Today is the last day of May Gray here in the city of Ventura in Southern California, one county north of LA and one county south of Santa Barbara.
After May Gray, we have June Gloom, followed by No Sky July and then Fogust.
I’m not a fan.
Like a wine grape, I need daily sunshine. I need hot days and cold nights — aka an extreme diurnal shift.
Let me soak in the sun, and cool off under the stars and the moon. Not too cold, not too hot; a chance for the Earth to cool me off every night and get me hot during the day.
Here on the coast where I live, I hear the rocks tumble in the winter surf, smell the ocean spray, and feel the evening cool breeze, and experience the moisture in the air. It can often only change by 5 or 10 degrees from May-August — low 70s by foggy day with some sun maybe in the afternoon and then low 60s at night with lots of fog. It can be cool and foggy all day and night or the sun can play peek a book with that ocean breeze.
Because of our weather, we don’t grow many wine grapes in my part of town; okay I have three Chardonnay vines and Mission grapes that have never fruited but I don’t expect much from them. You just don’t find wine grapes growing this close to the coast for this reason — not hot enough, not cold enough — AND because of powdery mildew which loves warm moist weather.
But if you drive a few miles up the 33 north from the Pacific in Ventura toward Ojai just past the fog belt, you’ll find grapes at Old Creek Ranch and at Manfred Krankel’s Sine Qua Non. A little further, you’ll find pockets of grapes in the Ojai Valley and in upper Ojai at Roll Ranch. Wineries using these grapes include The Ojai Vineyard, Bocalli’s, Topa Mountain, Ojai Alisal, and Casa Barranca.
In these areas you’ll regularly find summer temperatures during the day in the 80s and at night in the 50s; average winter temperatures are
If you drive out the 126 from the coast toward the 5 and Santa Clarita, you’ll find wine grapes growing past the fog belt at Wells Road in Saticoy — the Mitchell Vineyards — and a few miles further is Olivelands in Santa Paula, and then on the other side of the Santa Clara river is South Mountain where you’ll find the vineyards of Clos des Amis which also makes wine from fruit grown in Fillmore, about 10 minutes further and only a 20-30 minute drive from the Pacific Ocean.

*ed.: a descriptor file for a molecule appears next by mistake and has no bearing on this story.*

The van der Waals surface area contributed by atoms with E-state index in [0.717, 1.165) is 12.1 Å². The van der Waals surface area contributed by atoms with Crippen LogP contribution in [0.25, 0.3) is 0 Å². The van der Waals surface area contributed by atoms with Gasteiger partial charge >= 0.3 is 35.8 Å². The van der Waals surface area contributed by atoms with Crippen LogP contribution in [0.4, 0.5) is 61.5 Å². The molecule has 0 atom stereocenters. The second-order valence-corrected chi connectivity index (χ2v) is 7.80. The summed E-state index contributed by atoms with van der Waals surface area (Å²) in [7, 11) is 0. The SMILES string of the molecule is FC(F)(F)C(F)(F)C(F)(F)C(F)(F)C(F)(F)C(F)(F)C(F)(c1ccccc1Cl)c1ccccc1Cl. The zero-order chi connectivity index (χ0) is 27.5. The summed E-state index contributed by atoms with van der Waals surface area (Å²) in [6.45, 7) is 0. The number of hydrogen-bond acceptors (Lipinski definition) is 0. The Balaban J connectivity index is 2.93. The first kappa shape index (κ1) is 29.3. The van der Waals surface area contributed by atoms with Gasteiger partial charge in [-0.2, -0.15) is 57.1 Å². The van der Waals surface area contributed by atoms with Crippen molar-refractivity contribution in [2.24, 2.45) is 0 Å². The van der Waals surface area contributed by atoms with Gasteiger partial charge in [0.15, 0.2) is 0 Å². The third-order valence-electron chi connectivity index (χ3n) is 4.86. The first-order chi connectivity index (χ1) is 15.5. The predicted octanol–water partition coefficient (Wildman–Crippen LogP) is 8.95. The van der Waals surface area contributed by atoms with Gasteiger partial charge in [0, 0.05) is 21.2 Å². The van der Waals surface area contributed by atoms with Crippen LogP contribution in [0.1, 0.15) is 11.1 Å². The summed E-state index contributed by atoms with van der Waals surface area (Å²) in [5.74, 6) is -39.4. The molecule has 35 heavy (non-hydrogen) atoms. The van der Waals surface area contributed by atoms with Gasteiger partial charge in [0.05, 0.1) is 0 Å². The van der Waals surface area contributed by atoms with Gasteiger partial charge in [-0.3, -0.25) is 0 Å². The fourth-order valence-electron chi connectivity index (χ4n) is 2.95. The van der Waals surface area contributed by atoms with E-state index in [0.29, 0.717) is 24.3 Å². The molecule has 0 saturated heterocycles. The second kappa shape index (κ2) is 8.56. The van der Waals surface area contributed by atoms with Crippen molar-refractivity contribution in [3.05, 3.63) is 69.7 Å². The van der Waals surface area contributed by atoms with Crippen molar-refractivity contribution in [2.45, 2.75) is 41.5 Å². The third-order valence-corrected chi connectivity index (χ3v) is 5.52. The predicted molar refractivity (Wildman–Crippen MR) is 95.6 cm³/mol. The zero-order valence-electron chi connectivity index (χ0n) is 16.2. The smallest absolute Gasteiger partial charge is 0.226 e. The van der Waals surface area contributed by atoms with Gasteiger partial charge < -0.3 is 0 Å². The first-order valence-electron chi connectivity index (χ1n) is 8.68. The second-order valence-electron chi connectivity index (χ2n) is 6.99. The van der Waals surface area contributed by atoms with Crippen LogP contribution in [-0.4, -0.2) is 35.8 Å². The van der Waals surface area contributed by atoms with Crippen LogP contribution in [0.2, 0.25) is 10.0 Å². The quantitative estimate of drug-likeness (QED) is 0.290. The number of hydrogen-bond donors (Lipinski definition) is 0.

To combat powdery mildew throughout the growing season, vineyard management entails going through every single vine and pulling leaves that have grown before the first cluster of grapes of flowers. The idea is to open up the canopy so that fresh air can flow through and dry the mildew. This may need to be done more than once!
As we moved through the vines this afternoon, we also pulled off snails large and small and taught them to fly or invited them to investigate the soil. It seemed like I found the most snails in the areas where I also found signs of powdery mildew. Because we had so much rain this year and historic moisture in a May that was more like March, the vines have gone nuts with growth, and as the days are getting longer and warmer, powdery mildew is on the rise.
While I came home with many bug bites, there are many blessings to be found in an afternoon working in the vineyards including finding birds’ nests, some even with eggs!
While Gretel and I were out in the vineyards, Bruce stayed in the winery filtering the NV “white” or orange wine.
This wine is a product of an experiment when too many grapes came in at once and this batch of Chardonnay hung out on the skins for longer than usual. While it is not quite as orange as others I’ve tasted, it does have a much deeper hue than you’d expect from a white wine that’s basically chardonnay and not very long in the bottle or barrel — and by barrel I mean neutral oak. On the nose I get lots of white stone fruit — nectarine and apricot with a little baking spice. The mouthfeel is luscious, round, and creamy due to a complete malolactic fermentation.
Below Clos des Amis winemaker Bruce Freeman is setting up to filter the next batch of “White Wine” before bottling. Thick paper filters go in between plastic baffles and the wine works it’s way through with the filter capturing anything tat would keep the wine from clarity in your glass.
Earlier this month we did some bottling: putting the next bath of Chambang into bottles (triage). The wines look cloudy because of the added tirage which will make them get bubbly!
Next step is to take the bottled bubbly, remove the lees and add the dosage.
The final step is labeling and we’ve been looking at various possibilities.
You would not believe how many decisions go into making wine every step of the way — from which canes to prune to what to thin to what fruit to drop to when to pick… all the way to what the finished bottle should look like and then bottling it and wiping off the fingerprints and delivering the cases to the store — which I also helped with today!
We also celebrated Chardonnay Day with oysters!
What’s next in June? We’ll see! Subscribe!